Initiation and Adaptive Termination of Goal-directed Behavior in Mice

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To survive and reproduce, an individual organism must accomplish goals like foraging for food and finding mates in spite of changing and threatening environments. Successful goal-directed behavior requires identification of the goal and a behavioral strategy to achieve it, initiation of behavior toward the goal, sustained execution of behavior until the goal has been completed, and adaptive termination of such behavior when it is no longer worthwhile. Here, I have examined the role of the medial prefrontal cortex (mPFC) projection to the ventral tegmental area (VTA) in the initiation of goal-directed behaviors, and the lateral habenula (LHb) in its adaptive termination in mice. First, using fiber photometry to measure population calcium activity, I show that mPFC-VTA activity increases upon the switch away from one behavior to the initiation of the next, including as mice shift from reward consumption to reward seeking in an operant task and from immobility to mobility in the tail suspension test. Importantly, mPFC-VTA activity is not modulated upon the initiation of movement that is not directed toward a goal. Similarly, mPFC-VTA optogenetic stimulation induces struggling on the tail suspension test and directs behavior toward spatial locations associated with reward, in addition to increasing movement in neutral environments. Collectively, these results suggest that mPFC-VTA activity signals and is sufficient for the initiation of goal-directed behavior. Second, I demonstrate that LHb population calcium activity tonically increases as mice disengage from an operant reward task, both due to satiety and due to the denial of reward, and that this increase is independent of underlying phasic activity. Further, inhibiting LHb after the mouse disengages from the operant task does not elicit re-engagement in the goal-directed behavior, but inhibition upon re-engagement prolongs the duration for which the mouse is engaged in the task, suggesting that LHb affects the persistence of goal-directed behavior and may function as an adaptive “stop” signal. Taken together, this research provides a neural model for the initiation and adaptive termination of goal-directed behavior, and has implications for psychiatric conditions such as depression in which motivation is attenuated.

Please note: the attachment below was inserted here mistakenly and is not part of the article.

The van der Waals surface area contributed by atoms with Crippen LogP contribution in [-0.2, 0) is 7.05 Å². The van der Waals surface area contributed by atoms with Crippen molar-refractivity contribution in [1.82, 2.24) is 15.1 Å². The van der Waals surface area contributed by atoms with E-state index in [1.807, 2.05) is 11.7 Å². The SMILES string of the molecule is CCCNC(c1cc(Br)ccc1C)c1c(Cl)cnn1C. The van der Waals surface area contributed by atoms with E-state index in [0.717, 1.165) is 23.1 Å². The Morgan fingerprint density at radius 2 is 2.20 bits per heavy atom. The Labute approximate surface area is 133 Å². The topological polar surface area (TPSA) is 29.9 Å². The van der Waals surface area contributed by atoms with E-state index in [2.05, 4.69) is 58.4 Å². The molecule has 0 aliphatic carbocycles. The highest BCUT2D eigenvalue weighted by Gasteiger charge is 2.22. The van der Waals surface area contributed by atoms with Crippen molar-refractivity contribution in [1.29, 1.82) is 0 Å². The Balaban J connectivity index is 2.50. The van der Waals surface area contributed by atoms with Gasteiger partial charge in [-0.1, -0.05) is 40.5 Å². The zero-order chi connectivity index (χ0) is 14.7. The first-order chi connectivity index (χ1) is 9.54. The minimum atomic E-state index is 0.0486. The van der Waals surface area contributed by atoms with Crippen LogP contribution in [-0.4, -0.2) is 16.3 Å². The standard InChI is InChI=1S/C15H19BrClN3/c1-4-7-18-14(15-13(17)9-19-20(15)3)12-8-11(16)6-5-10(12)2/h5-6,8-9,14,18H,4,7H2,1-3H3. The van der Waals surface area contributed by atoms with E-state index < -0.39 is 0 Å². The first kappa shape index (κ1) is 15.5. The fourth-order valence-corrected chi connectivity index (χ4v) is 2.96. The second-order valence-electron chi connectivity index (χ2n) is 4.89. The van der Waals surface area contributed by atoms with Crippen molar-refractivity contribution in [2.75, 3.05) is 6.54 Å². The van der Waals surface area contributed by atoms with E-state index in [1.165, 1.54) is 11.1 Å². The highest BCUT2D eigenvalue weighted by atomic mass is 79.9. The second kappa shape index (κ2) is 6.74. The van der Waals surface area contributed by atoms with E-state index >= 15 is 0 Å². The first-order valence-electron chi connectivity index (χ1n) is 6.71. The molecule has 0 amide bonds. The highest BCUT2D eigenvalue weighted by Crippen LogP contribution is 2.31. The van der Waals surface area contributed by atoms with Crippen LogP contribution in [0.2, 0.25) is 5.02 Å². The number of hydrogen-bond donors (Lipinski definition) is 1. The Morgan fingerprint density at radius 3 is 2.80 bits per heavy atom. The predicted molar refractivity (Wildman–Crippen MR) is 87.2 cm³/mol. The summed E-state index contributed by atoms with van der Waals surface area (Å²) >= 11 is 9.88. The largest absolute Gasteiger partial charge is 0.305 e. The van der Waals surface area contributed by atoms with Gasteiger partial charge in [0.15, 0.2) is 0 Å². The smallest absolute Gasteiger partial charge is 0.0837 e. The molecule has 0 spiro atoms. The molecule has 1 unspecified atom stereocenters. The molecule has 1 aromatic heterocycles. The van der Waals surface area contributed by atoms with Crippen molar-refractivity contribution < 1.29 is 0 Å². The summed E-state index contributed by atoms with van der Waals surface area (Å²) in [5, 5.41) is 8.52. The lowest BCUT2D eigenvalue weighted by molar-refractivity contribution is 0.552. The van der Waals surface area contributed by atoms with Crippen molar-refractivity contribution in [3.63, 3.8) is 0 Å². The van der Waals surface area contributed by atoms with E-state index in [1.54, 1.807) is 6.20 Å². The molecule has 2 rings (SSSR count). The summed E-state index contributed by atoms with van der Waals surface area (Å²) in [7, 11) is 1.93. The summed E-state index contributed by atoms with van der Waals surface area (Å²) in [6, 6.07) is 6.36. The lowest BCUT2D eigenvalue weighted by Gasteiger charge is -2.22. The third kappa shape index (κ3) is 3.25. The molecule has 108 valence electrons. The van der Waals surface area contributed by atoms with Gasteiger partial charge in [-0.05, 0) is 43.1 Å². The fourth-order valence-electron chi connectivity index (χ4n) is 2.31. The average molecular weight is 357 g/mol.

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139 pages


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goal-directed behavior; lateral habenula; medial prefrontal cortex; ventral tegmental area


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Union Local


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Warden, Melissa

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Harris-Warrick, Ronald Morgan
Goldberg, Jesse H.
Liston, Conor

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Neurobiology and Behavior

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Ph. D., Neurobiology and Behavior

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Doctor of Philosophy

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Government Document




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Attribution-NonCommercial-NoDerivatives 4.0 International


dissertation or thesis

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